It’s all about the future. We need to find ways to engage young people in science and technology and the maker movement does just that.”
See you tomorrow! Doors open at 10:00am.
Sharing a love of making is at the core of the maker movement. A sense of belonging to a larger spirit of building, sharing the things they’re passionate about, and expressing themselves through the things they create is what sets any great maker apart.
A love of sharing is exactly what drives video game artist and Glowforge designer Shell Meggersee-Briggs:
“For me being a maker means: Love. I don’t mind how cheesy and unhip that makes me sound, because when I see the faces of my loved ones light up, it’s all worth it. I think a personalized gift is always better than something bought from a store. Something that is handcrafted and customized from someone who knows you, will always mean more to you than something bought from a big box store. If I make something for you, it’s because I genuinely adore you. (more…)
The history of music and music-making technology has always been intertwined: new and innovative ideas and technologies have consistently provided musicians with inspiration. Show composer a new musical tool, and you can bet they’re going to put it to use.
Don’t miss these innovative music-focused projects at Seattle Mini Maker Faire—they might just be changing how we make, listen to, or interact with music soon!
In 1817 a German aristocrat put two wheels together consecutively to create the draisine: the first vehicle purposefully built for personal transportation. This would come to be the foundation of the bicycle as we know it today.
Even after all these years, bikes continue to inspire inventors to make new and creative advances in a way that few other devices do.
Check out some of these wacky bike innovations, featured at Seattle Mini Maker Faire:
The self-driving car landscape will not be complete without self-driving bicycles, and the Elcano Project intends to make the technology accessible to hobbyists and students by providing open-source electronics and software.
What if you could have a bicycle, that was sort of like a car, with most of the features and few of the drawbacks? Frankentrikes–human-powered, electric-assist tricycles–are optimized for use in dense urban environments of varied terrain year-round.
The Kraken Trike is a medium scale kinetic sculpture/useful vehicle that takes on the form of a large two-front-wheeled electric tricycle. It is built from reclaimed materials including HDPE culvert, steel, and even a childhood bicycle. (more…)
Wearable art takes the ordinary and makes it extraordinary. While fashion typically involves aesthetic considerations, the term wearable art implies that the work is intended to be viewed as a serious and unique artistic creation or statement, in other words: a piece of art, off the wall and onto the body.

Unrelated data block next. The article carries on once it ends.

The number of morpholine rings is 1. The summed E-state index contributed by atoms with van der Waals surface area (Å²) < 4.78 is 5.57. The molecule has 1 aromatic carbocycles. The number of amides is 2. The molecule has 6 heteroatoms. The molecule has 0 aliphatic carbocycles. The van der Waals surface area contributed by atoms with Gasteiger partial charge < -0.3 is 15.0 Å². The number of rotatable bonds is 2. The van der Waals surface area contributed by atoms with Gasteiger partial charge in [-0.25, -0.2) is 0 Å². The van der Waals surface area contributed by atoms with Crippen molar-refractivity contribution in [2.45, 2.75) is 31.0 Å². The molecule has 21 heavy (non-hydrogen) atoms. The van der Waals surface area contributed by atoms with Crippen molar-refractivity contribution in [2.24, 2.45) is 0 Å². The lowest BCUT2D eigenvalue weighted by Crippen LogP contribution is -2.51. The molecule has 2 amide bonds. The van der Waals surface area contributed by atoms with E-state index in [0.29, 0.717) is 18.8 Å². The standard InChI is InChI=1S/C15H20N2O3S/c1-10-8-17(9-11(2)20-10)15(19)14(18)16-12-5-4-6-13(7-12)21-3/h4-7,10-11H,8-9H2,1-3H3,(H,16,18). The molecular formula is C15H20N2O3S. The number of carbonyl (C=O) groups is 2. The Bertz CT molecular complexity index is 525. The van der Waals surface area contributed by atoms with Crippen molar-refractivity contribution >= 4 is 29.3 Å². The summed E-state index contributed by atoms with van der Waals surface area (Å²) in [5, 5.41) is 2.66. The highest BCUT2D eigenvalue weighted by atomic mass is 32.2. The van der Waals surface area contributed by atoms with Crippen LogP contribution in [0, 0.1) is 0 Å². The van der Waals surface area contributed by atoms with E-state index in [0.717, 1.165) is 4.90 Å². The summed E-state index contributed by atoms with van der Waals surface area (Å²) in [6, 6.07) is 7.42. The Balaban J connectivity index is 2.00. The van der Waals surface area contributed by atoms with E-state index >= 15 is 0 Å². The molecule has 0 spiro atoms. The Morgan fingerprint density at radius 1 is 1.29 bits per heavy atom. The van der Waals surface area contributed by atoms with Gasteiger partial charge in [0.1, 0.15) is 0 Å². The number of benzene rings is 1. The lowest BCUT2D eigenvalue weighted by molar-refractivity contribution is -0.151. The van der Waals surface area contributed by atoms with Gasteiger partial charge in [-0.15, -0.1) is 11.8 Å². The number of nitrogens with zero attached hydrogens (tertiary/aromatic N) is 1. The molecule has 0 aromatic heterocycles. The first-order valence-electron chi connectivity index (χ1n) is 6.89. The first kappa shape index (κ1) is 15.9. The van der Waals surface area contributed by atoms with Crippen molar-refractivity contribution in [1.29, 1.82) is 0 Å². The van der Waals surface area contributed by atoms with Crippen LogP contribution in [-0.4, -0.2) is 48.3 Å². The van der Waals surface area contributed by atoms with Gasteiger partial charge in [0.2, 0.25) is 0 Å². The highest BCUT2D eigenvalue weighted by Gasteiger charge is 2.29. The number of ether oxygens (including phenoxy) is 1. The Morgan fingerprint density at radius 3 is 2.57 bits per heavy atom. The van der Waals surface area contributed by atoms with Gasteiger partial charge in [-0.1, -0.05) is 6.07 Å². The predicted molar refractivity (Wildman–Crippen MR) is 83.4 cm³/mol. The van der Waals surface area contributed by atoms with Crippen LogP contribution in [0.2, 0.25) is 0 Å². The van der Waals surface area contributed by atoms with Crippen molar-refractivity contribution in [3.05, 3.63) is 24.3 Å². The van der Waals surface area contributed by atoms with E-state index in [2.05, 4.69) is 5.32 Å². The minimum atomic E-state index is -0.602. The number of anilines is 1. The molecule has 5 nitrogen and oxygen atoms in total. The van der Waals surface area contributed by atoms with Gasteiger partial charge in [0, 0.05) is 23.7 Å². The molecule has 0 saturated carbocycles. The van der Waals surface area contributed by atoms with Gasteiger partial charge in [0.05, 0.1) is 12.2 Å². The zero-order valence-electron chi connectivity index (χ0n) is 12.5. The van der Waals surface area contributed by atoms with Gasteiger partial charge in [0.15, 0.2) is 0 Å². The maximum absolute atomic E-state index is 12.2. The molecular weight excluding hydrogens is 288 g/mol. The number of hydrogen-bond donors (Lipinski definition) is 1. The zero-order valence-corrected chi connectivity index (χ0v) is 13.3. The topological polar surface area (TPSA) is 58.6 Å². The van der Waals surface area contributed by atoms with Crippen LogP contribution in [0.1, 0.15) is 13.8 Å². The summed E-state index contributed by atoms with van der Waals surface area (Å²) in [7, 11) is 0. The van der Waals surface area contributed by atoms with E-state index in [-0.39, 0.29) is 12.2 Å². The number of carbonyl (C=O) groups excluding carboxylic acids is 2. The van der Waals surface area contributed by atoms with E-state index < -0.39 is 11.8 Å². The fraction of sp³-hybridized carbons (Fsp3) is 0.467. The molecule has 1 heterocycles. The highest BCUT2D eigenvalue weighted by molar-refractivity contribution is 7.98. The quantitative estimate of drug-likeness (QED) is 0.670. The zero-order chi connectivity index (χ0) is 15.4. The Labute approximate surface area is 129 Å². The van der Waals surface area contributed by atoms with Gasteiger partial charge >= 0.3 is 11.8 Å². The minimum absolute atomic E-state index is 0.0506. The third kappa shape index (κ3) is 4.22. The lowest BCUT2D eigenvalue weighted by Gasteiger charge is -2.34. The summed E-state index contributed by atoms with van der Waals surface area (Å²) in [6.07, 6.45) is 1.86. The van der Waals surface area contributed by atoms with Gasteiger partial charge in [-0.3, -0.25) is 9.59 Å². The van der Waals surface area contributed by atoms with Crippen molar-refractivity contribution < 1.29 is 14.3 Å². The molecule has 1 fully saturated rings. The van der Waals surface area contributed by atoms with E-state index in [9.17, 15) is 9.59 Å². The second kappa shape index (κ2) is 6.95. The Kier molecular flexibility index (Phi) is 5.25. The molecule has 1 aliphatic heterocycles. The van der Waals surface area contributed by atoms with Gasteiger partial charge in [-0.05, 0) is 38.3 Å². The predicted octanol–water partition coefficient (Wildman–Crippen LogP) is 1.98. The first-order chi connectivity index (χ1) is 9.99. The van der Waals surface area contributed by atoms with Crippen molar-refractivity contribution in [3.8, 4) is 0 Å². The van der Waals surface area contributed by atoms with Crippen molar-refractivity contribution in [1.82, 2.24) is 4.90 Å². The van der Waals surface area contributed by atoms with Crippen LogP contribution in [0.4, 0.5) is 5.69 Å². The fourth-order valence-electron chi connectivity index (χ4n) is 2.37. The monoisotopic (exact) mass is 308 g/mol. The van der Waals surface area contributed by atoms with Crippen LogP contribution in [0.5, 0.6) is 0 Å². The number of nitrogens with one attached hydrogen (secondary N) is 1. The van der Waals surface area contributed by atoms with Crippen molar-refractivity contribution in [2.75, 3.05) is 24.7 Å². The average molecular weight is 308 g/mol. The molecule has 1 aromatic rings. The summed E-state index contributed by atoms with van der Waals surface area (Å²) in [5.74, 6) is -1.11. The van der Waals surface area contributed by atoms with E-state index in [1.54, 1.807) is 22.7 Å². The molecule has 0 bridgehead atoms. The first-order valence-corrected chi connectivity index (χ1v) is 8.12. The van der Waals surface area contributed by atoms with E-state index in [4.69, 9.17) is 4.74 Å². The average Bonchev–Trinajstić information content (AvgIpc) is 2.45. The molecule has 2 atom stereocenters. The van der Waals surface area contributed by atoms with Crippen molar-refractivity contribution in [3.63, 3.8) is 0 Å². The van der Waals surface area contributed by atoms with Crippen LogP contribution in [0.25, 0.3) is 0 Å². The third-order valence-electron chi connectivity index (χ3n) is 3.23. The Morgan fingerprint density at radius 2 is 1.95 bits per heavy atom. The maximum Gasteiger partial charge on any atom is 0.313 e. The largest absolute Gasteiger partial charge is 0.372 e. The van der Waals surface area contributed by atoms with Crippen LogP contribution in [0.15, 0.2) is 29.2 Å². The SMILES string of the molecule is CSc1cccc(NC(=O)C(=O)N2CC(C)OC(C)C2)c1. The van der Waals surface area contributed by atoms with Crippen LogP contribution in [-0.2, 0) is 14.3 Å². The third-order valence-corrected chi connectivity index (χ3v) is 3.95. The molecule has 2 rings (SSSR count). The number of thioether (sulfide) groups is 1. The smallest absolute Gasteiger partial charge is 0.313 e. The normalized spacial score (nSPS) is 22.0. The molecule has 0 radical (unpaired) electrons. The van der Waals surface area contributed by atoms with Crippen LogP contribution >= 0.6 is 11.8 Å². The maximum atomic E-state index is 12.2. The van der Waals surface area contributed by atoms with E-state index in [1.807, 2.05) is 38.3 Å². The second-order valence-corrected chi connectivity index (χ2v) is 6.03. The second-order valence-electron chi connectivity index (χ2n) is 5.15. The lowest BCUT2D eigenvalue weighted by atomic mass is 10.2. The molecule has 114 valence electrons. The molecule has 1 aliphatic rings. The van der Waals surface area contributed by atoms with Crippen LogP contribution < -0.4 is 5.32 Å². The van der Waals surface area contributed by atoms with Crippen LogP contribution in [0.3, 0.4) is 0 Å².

Learn more about the magical world of wearable art at Seattle Mini Maker Faire with an impressive panel of award-winning artists using new and innovative methods to create stunning garments: Wearable Artist Spotlight featuring Terra Holcomb (artist), Chelsea Klukas (makeFashion), Mark Mitchell(artist), Sophy Wong (artist)
To see some amazing wearable art pieces up close and in person, you can visit EMP’s World of WearableArt™ exhibit, showcasing 32 award-winning garments from New Zealand’s international design competition. Seattle Mini Maker Faire ticket holders receive discounted EMP Museum admission during the event weekend.
Using the awesome power of CAD, 3D printing, and the feedback from a globally-distributed network of photographers, Todd Schlemmer has designed and iterated many different pinhole cameras in a variety of film formats. His Schlaboratory open camera and tools inventory continues to grow, providing a worldwide user base with designs to be printed with any 3D printer.
The maker movement draws concepts and ideas from arts, crafts, and more—sometimes in surprising and unexpected ways. Jody Kuehner, a Seattle-based dance artist and director, is doing just that with her drag queen persona Cherdonna Shinatra.
Part bio drag queen, part contemporary dance, and part performance art, Cherdonna Shinatra, as she describes, “takes what you recognize about dance, what you believe about drag, what intrigues you about improvisation, and what delights you about entertainment” and “tosses it into a mason jar, shakes it up, and opens the lid.”
Join The Stranger Genius Award-winning dance artist for a talk and demo at Seattle Mini Maker Faire about how this unique persona came to life (Saturday, September 17; 3:10pm-3:30pm). Following the presentation, you can take a tour of the event and explore the exhibits from Cherdonna’s playful perspective.
Check out our full schedule for all exciting performances and presentations.